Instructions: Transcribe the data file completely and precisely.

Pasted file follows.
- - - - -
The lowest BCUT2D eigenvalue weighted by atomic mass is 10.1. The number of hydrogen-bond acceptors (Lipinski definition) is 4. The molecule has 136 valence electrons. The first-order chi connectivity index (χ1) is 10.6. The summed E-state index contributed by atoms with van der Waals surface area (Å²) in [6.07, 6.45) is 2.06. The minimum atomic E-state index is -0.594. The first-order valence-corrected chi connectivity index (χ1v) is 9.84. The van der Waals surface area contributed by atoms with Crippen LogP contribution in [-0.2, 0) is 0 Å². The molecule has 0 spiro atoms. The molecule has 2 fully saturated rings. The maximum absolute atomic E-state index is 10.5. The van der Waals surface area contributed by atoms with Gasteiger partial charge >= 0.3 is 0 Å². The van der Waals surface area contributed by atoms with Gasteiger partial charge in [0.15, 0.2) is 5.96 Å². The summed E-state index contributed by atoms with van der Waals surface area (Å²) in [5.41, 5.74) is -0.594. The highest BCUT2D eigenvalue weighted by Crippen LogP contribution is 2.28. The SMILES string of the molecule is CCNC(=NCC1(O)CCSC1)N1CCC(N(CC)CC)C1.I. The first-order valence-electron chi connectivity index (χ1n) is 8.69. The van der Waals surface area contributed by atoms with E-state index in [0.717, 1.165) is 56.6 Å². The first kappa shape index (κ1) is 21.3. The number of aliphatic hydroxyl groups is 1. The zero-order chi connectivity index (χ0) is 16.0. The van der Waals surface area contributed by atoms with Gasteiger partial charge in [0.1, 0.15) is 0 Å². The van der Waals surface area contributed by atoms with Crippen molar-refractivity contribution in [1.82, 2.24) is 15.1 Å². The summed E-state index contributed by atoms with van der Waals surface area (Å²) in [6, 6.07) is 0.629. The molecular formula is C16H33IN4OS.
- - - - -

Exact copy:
The lowest BCUT2D eigenvalue weighted by atomic mass is 10.1. The number of hydrogen-bond acceptors (Lipinski definition) is 4. The molecule has 136 valence electrons. The first-order chi connectivity index (χ1) is 10.6. The summed E-state index contributed by atoms with van der Waals surface area (Å²) in [6.07, 6.45) is 2.06. The minimum atomic E-state index is -0.594. The first-order valence-corrected chi connectivity index (χ1v) is 9.84. The van der Waals surface area contributed by atoms with Crippen LogP contribution in [-0.2, 0) is 0 Å². The molecule has 0 spiro atoms. The molecule has 2 fully saturated rings. The maximum absolute atomic E-state index is 10.5. The van der Waals surface area contributed by atoms with Gasteiger partial charge >= 0.3 is 0 Å². The van der Waals surface area contributed by atoms with Gasteiger partial charge in [0.15, 0.2) is 5.96 Å². The summed E-state index contributed by atoms with van der Waals surface area (Å²) in [5.41, 5.74) is -0.594. The highest BCUT2D eigenvalue weighted by Crippen LogP contribution is 2.28. The SMILES string of the molecule is CCNC(=NCC1(O)CCSC1)N1CCC(N(CC)CC)C1.I. The first-order valence-electron chi connectivity index (χ1n) is 8.69. The van der Waals surface area contributed by atoms with E-state index in [0.717, 1.165) is 56.6 Å². The first kappa shape index (κ1) is 21.3. The number of aliphatic hydroxyl groups is 1. The zero-order chi connectivity index (χ0) is 16.0. The van der Waals surface area contributed by atoms with Gasteiger partial charge in [0.1, 0.15) is 0 Å². The van der Waals surface area contributed by atoms with Crippen molar-refractivity contribution in [1.82, 2.24) is 15.1 Å². The summed E-state index contributed by atoms with van der Waals surface area (Å²) in [6, 6.07) is 0.629. The molecular formula is C16H33IN4OS.